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Sugar Water Effect on Plants

By Jonathan Budzinski ; Updated September 21, 2017
Applying sugar to your indoor plants can increase the risk of pest and disease threats.

It is a myth that adding sugar to your plants will increase their vitality. Gardeners sometimes mistakenly dissolve sugar into their irrigation system after hearing rumors of the compound's ability to help plants thrive. Unfortunately, this is not true, and long-term use can be very detrimental to the overall biological functions of the plant.

Plant Nutrition

Caring for your plants is the best way to bring out their full potential. Simply provide adequate sun, water and the various macro-nutrients found within fertilizer. Adding other unnecessary compounds like sugar can increase the risk of environmental threats such as pests and disease by attracting them to your soil. Make sure to take precautionary measures to avoid such infestations.

Food

Sugar compounds are naturally created within plants by absorbing water, sunlight and carbon dioxide through photosynthesis. These sugar compounds are then used to create energy for the plant to help it accomplish necessary biological processes such as reproduction and growth. Since these sugar compounds are highly different from the processed sugar you buy at the store, adding sugar to the water can negatively impact the plant's ability to make its own food and halt these productions.

Micro-organisms

Processed sugar will stimulate micro-organisms found within the soil of your plants near the roots. These micro-organisms aid the absorption of water and nutrients but can be overstimulated and stressed by sugar. This stress will make it more difficult for root systems to nourish the rest of the plant and can lead to long-term complications.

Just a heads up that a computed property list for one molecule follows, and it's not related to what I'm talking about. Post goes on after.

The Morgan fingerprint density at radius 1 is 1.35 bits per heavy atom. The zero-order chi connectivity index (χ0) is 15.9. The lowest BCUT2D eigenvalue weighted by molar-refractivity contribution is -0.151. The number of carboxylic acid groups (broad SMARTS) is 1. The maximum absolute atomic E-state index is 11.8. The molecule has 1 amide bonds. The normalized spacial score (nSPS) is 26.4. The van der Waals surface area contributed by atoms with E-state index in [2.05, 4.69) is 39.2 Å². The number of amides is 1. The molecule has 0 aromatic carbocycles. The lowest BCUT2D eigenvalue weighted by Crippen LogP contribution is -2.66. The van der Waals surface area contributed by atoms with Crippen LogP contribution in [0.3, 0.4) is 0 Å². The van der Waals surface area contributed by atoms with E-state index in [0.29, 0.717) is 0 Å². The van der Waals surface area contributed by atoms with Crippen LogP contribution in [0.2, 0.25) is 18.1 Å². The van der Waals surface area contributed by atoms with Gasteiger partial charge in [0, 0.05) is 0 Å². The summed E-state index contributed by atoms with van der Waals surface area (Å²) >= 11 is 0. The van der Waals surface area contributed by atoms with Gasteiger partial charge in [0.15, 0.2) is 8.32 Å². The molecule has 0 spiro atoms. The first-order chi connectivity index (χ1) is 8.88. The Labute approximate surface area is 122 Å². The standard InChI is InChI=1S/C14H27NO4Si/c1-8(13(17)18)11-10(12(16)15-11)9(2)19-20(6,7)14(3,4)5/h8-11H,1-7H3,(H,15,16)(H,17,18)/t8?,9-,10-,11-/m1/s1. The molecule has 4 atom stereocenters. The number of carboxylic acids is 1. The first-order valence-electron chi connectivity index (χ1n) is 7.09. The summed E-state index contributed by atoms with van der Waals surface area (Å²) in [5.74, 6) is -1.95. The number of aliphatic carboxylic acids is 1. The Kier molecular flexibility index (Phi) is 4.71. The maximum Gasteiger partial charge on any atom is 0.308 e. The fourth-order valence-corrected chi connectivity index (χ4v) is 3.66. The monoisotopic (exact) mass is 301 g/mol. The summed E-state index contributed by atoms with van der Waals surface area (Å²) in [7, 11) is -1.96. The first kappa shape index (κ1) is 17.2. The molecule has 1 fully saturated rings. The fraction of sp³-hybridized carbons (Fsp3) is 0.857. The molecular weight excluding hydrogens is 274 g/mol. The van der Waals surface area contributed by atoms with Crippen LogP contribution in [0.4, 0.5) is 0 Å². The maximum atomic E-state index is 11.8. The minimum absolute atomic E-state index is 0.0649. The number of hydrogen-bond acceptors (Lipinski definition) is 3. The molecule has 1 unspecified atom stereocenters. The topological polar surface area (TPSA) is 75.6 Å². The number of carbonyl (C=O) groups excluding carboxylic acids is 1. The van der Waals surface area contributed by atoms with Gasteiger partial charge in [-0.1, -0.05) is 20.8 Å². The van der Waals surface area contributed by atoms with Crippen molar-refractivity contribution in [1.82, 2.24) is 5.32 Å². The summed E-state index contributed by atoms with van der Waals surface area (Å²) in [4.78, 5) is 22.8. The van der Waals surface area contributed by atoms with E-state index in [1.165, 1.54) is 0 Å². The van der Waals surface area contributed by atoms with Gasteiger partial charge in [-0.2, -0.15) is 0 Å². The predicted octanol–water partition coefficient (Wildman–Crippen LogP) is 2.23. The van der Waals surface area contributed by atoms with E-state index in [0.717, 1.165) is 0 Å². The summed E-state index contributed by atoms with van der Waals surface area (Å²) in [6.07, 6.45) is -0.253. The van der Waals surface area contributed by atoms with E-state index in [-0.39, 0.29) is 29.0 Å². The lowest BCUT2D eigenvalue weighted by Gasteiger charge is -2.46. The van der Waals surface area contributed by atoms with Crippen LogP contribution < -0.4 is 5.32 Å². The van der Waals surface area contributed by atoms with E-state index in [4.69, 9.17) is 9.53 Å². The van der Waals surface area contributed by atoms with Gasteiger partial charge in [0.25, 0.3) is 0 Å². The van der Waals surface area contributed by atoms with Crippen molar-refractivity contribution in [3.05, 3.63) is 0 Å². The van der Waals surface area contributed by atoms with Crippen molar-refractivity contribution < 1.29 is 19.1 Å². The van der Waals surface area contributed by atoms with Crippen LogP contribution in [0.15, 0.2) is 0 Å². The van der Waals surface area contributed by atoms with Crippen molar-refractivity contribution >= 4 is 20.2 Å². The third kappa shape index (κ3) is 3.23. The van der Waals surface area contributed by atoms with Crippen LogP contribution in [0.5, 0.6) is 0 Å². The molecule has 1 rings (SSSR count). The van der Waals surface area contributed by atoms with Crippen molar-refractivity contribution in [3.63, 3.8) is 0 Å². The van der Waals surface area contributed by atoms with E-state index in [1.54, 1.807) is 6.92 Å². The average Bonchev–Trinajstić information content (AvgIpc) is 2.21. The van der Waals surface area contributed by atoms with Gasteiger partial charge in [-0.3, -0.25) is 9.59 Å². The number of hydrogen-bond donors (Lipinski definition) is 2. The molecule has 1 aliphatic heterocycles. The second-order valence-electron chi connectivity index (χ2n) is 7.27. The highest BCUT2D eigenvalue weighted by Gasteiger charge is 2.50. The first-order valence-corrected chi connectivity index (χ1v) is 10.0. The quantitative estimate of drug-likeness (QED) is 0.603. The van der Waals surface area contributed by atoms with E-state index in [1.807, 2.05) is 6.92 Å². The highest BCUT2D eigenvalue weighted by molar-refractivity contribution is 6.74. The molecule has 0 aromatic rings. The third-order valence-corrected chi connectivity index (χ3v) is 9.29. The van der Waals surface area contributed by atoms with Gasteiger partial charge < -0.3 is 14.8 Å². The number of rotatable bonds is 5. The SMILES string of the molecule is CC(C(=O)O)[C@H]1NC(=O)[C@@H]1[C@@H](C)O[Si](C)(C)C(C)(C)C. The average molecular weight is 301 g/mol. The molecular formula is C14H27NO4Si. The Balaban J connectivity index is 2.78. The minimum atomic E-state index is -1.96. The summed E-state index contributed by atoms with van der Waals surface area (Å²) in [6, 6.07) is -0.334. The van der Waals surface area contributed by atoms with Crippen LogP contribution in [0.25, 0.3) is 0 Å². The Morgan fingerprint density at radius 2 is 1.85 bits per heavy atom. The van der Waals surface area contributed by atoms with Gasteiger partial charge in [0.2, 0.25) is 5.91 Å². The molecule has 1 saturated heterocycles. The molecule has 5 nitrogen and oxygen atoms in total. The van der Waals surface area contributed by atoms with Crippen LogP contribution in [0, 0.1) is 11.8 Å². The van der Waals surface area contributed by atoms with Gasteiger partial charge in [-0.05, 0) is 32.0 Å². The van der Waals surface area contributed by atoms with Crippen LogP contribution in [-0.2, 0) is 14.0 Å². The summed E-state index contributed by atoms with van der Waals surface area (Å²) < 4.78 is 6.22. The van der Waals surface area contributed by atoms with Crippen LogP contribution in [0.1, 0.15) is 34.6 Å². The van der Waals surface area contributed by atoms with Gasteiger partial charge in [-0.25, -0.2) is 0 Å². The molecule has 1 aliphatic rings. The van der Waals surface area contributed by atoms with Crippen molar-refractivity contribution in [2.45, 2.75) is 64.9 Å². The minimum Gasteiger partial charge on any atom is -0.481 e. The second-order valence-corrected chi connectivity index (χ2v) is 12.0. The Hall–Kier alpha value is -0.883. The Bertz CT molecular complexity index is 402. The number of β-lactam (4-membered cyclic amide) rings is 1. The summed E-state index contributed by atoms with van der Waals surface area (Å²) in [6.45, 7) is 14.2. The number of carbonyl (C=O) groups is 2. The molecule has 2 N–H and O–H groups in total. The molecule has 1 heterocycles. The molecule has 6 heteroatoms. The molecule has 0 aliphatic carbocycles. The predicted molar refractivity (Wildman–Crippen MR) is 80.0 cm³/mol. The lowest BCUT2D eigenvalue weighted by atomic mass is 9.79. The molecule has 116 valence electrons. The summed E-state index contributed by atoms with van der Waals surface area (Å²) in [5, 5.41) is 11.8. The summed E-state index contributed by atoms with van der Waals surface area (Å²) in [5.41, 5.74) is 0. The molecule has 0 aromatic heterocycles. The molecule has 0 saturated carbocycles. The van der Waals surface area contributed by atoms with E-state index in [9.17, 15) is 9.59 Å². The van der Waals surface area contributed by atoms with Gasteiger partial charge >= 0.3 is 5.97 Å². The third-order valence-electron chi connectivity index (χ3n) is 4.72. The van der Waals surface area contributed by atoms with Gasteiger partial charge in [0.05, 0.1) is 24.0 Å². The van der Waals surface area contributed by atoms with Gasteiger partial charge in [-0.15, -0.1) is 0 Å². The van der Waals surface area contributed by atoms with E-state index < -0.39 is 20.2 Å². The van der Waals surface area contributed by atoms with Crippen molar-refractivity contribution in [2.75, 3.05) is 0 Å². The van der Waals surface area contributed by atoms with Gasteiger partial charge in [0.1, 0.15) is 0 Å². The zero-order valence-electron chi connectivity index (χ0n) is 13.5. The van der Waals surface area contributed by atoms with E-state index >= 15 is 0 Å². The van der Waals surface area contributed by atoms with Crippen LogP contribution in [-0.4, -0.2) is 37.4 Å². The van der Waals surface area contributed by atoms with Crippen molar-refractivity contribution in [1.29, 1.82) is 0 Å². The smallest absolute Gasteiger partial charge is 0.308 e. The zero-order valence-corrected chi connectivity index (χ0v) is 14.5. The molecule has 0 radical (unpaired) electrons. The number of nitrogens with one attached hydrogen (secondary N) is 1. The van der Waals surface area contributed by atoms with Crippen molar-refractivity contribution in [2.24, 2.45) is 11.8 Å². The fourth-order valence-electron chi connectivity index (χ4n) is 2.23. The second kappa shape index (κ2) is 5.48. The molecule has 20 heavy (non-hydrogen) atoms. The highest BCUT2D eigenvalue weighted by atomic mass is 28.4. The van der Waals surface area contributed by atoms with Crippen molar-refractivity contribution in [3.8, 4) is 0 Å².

pH Levels

Dissolved sugar added to a plant's soil can disrupt the sensitive pH balance present there. The pH levels of the soil directly affect a plant's osmosis within the roots. If this balance is changed too much for the plant, it will be prevented from absorbing nutrition from the soil. Also, sugar water forces soil to retain moisture for longer periods of time, increasing fungal growth in the area and possibly causing dangerous infections.

Claims

Gardeners from around the world have made claims about sugar's beneficial effects for their plants, but there is little scientific research that backs these claims. Most researchers have found that sugar blocks a plant's natural ability to grow, and experiments involving sugar water regimens have yet to produce any such additional vitality in any part of the plant.

 

About the Author

 

Jonathan Budzinski started his writing career in 2007. His work appears on websites such as WordGigs. Budzinski specializes in nonprofit topics as he spent two years working with Basic Rights Oregon and WomanSpace. He has received recognition as a Shining Star Talent Scholar in English while studying English at the University of Oregon.